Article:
The Suntory Hall Summer Festival puts the spotlight on international and Japanese contemporary music. Each evening features a different Theme Composer, including the acclaimed Swiss composer Michael Jarrell, whose music has won some of most renowned prices for composition and earned him commissions from Lucerne and Salzburg Festival. The festival at Suntory Hall sees the world premiere of a new work for violin and orchestra, performed by Renaud Capuçon and Pascal Rophé conducting the Tokyo Symphony Orchestra in August. The opera Written on Skin is based on a 12th-century legend by the troubadour Guillem de Cabestany. It tells the story of a secret affair between Agnès and The Boy who is creating an illuminated manuscript for Agnès husband, The Protector. When The Protector discovers their secret love, he kills The Boy and forces his wife to eat a meal he has prepared for her. It is The Boy’s heart. Before The Protector can kill Agnès she takes her own life by jumping from the balcony. The British composer George Benjamin and his librettist Martin Crimp used this dark tale to create a masterpiece that has "conquered the world" since its 2012 première at Aix-en-Provence. The two performances at the end of August will definitely grab the Suntory Hall audience’s attention.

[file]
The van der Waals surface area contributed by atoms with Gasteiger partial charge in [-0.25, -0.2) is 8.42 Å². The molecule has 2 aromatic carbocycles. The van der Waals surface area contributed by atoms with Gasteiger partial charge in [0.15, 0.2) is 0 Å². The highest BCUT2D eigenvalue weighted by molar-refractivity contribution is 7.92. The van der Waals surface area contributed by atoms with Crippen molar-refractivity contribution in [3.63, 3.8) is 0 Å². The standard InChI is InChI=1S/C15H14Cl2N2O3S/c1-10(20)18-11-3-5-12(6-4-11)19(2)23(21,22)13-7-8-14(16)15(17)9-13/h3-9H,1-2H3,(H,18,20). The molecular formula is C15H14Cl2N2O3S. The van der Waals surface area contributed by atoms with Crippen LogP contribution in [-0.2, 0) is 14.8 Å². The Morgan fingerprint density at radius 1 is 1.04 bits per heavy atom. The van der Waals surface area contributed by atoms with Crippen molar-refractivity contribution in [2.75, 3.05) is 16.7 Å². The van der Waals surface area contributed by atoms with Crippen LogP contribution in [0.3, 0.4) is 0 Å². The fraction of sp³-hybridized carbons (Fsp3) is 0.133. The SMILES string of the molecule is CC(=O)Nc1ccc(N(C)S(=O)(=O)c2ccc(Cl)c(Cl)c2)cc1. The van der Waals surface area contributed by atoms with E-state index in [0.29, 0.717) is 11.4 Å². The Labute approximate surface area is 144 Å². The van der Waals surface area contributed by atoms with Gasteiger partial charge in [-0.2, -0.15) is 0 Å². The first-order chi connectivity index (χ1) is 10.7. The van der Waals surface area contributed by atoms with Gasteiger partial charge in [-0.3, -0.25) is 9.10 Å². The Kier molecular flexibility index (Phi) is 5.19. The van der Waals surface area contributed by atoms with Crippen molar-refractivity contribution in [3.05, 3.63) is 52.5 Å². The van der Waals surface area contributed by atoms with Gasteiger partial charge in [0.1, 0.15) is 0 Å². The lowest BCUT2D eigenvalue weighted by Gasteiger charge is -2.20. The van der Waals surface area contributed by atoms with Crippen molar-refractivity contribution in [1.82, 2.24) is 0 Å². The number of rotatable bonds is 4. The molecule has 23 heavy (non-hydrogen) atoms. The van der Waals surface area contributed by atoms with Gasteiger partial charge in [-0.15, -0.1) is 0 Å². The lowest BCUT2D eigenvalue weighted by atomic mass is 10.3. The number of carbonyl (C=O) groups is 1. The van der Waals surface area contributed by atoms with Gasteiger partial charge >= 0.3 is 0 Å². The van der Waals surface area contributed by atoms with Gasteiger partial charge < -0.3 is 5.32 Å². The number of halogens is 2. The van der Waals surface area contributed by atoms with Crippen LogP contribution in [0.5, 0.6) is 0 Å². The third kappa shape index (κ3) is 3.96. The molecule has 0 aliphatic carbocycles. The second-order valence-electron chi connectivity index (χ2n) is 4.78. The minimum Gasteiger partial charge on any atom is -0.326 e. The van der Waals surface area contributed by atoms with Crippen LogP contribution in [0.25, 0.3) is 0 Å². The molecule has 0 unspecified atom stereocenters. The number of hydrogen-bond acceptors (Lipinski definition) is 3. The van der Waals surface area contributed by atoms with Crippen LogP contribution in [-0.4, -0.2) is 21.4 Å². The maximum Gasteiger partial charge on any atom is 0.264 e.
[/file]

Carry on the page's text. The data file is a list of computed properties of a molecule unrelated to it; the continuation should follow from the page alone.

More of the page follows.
Andris Nelsons
© Marco Borggreve

Suntory Hall has long been one of the favourite tour stops for some of best orchestras of the world and the 2019-20 season proves no difference. Make sure to clear your schedule in autumn when an impressive series of international ensembles visits Tokyo, beginning with the Deutsche Symphonie-Orchester Berlin with Robin Ticciati in early October. Next up are two concerts with the Czech Philharmonic Orchestra under Semyon Bychkov and a visit by the Philadelphia Orchestra with Lisa Batiashvili and Yannick Nézet-Séguin conducting Mahler’s Fifth Symphony. Kristjan Järvi brings his MDR Leipzig Radio Symphony Orchestra to Tokyo, while his brother Paavo joins the lineup with the Royal Concertgebouw Orchestra in November and his Estonian Festival Orchestra earlier that year in April. This spectacular mini-season is concluded with three concerts with the Berliner Philharmoniker under the baton of Zubin Mehta and two performances with Valery Gergiev and his Mariinsky Theatre Orchestra. You also shouldn't miss the Gewandhausorchester Leipzig and their new music director Andris Nelsons in May, presenting an all-Russian programme with Baiba Skride and an evening with Bruckner's Fifth Symphony.

So long, farewell, auf Wiedersehen and see you in Tokyo!

Click here to see events in the Suntory Hall season.

This article was sponsored by Suntory Hall